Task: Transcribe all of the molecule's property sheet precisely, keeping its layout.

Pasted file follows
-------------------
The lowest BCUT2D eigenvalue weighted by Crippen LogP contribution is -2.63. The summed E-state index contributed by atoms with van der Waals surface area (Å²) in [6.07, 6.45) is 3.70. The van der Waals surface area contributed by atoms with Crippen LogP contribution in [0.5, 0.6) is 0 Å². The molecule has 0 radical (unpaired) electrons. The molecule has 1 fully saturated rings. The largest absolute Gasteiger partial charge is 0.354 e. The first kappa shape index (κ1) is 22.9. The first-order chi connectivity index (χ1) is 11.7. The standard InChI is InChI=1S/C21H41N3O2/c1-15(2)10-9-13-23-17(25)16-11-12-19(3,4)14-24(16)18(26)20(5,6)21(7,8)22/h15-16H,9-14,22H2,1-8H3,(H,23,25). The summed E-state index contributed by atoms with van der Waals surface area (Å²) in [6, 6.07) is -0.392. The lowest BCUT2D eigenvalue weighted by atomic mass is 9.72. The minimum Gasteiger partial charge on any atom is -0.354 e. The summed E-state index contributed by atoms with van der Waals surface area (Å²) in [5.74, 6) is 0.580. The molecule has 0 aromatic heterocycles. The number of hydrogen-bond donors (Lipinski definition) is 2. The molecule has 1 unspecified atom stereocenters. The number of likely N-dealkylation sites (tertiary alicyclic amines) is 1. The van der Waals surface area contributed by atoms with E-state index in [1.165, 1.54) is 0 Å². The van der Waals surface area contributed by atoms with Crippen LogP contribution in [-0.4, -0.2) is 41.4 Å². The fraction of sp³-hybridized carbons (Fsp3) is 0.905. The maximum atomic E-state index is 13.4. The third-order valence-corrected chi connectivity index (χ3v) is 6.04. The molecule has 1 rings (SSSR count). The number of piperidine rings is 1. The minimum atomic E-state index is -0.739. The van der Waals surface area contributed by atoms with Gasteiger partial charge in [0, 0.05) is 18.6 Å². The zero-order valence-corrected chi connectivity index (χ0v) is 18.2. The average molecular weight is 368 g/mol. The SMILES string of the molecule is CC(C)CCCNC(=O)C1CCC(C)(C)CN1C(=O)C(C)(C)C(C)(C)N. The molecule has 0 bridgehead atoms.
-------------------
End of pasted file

The lowest BCUT2D eigenvalue weighted by Crippen LogP contribution is -2.63. The summed E-state index contributed by atoms with van der Waals surface area (Å²) in [6.07, 6.45) is 3.70. The van der Waals surface area contributed by atoms with Crippen LogP contribution in [0.5, 0.6) is 0 Å². The molecule has 0 radical (unpaired) electrons. The molecule has 1 fully saturated rings. The largest absolute Gasteiger partial charge is 0.354 e. The first kappa shape index (κ1) is 22.9. The first-order chi connectivity index (χ1) is 11.7. The standard InChI is InChI=1S/C21H41N3O2/c1-15(2)10-9-13-23-17(25)16-11-12-19(3,4)14-24(16)18(26)20(5,6)21(7,8)22/h15-16H,9-14,22H2,1-8H3,(H,23,25). The summed E-state index contributed by atoms with van der Waals surface area (Å²) in [6, 6.07) is -0.392. The lowest BCUT2D eigenvalue weighted by atomic mass is 9.72. The minimum Gasteiger partial charge on any atom is -0.354 e. The summed E-state index contributed by atoms with van der Waals surface area (Å²) in [5.74, 6) is 0.580. The molecule has 0 aromatic heterocycles. The number of hydrogen-bond donors (Lipinski definition) is 2. The molecule has 1 unspecified atom stereocenters. The number of likely N-dealkylation sites (tertiary alicyclic amines) is 1. The van der Waals surface area contributed by atoms with E-state index in [1.165, 1.54) is 0 Å². The van der Waals surface area contributed by atoms with Crippen LogP contribution in [-0.4, -0.2) is 41.4 Å². The fraction of sp³-hybridized carbons (Fsp3) is 0.905. The maximum atomic E-state index is 13.4. The third-order valence-corrected chi connectivity index (χ3v) is 6.04. The molecule has 1 rings (SSSR count). The number of piperidine rings is 1. The minimum atomic E-state index is -0.739. The van der Waals surface area contributed by atoms with Gasteiger partial charge in [0, 0.05) is 18.6 Å². The zero-order valence-corrected chi connectivity index (χ0v) is 18.2. The average molecular weight is 368 g/mol. The SMILES string of the molecule is CC(C)CCCNC(=O)C1CCC(C)(C)CN1C(=O)C(C)(C)C(C)(C)N. The molecule has 0 bridgehead atoms.